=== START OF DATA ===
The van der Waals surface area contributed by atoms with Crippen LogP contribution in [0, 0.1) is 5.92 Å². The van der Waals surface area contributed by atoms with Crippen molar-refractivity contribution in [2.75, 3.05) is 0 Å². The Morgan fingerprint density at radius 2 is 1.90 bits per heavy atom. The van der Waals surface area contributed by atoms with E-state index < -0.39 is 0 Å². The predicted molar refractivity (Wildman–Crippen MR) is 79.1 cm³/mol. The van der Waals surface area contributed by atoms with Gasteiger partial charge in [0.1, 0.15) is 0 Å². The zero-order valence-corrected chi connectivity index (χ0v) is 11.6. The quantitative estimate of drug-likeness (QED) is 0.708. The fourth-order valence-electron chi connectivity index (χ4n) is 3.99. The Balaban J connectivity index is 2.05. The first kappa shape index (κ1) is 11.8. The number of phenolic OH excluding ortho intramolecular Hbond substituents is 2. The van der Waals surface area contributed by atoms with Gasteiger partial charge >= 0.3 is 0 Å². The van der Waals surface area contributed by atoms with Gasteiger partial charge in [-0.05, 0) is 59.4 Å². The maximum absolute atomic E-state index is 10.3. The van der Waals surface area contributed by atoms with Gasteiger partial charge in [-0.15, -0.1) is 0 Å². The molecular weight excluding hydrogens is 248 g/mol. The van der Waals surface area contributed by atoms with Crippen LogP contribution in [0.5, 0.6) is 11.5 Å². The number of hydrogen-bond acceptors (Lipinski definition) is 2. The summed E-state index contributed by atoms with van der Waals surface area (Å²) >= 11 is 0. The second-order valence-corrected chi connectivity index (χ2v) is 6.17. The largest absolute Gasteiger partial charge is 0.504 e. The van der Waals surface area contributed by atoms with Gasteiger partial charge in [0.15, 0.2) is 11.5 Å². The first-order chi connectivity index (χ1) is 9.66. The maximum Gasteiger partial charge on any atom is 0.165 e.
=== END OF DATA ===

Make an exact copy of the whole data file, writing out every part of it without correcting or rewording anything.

The van der Waals surface area contributed by atoms with Crippen LogP contribution in [0, 0.1) is 5.92 Å². The van der Waals surface area contributed by atoms with Crippen molar-refractivity contribution in [2.75, 3.05) is 0 Å². The Morgan fingerprint density at radius 2 is 1.90 bits per heavy atom. The van der Waals surface area contributed by atoms with E-state index < -0.39 is 0 Å². The predicted molar refractivity (Wildman–Crippen MR) is 79.1 cm³/mol. The van der Waals surface area contributed by atoms with Gasteiger partial charge in [0.1, 0.15) is 0 Å². The zero-order valence-corrected chi connectivity index (χ0v) is 11.6. The quantitative estimate of drug-likeness (QED) is 0.708. The fourth-order valence-electron chi connectivity index (χ4n) is 3.99. The Balaban J connectivity index is 2.05. The first kappa shape index (κ1) is 11.8. The number of phenolic OH excluding ortho intramolecular Hbond substituents is 2. The van der Waals surface area contributed by atoms with Gasteiger partial charge >= 0.3 is 0 Å². The van der Waals surface area contributed by atoms with Gasteiger partial charge in [-0.05, 0) is 59.4 Å². The maximum absolute atomic E-state index is 10.3. The van der Waals surface area contributed by atoms with Gasteiger partial charge in [-0.15, -0.1) is 0 Å². The molecular weight excluding hydrogens is 248 g/mol. The van der Waals surface area contributed by atoms with Crippen LogP contribution in [0.5, 0.6) is 11.5 Å². The number of hydrogen-bond acceptors (Lipinski definition) is 2. The summed E-state index contributed by atoms with van der Waals surface area (Å²) >= 11 is 0. The second-order valence-corrected chi connectivity index (χ2v) is 6.17. The largest absolute Gasteiger partial charge is 0.504 e. The van der Waals surface area contributed by atoms with Gasteiger partial charge in [0.15, 0.2) is 11.5 Å². The first-order chi connectivity index (χ1) is 9.66. The maximum Gasteiger partial charge on any atom is 0.165 e.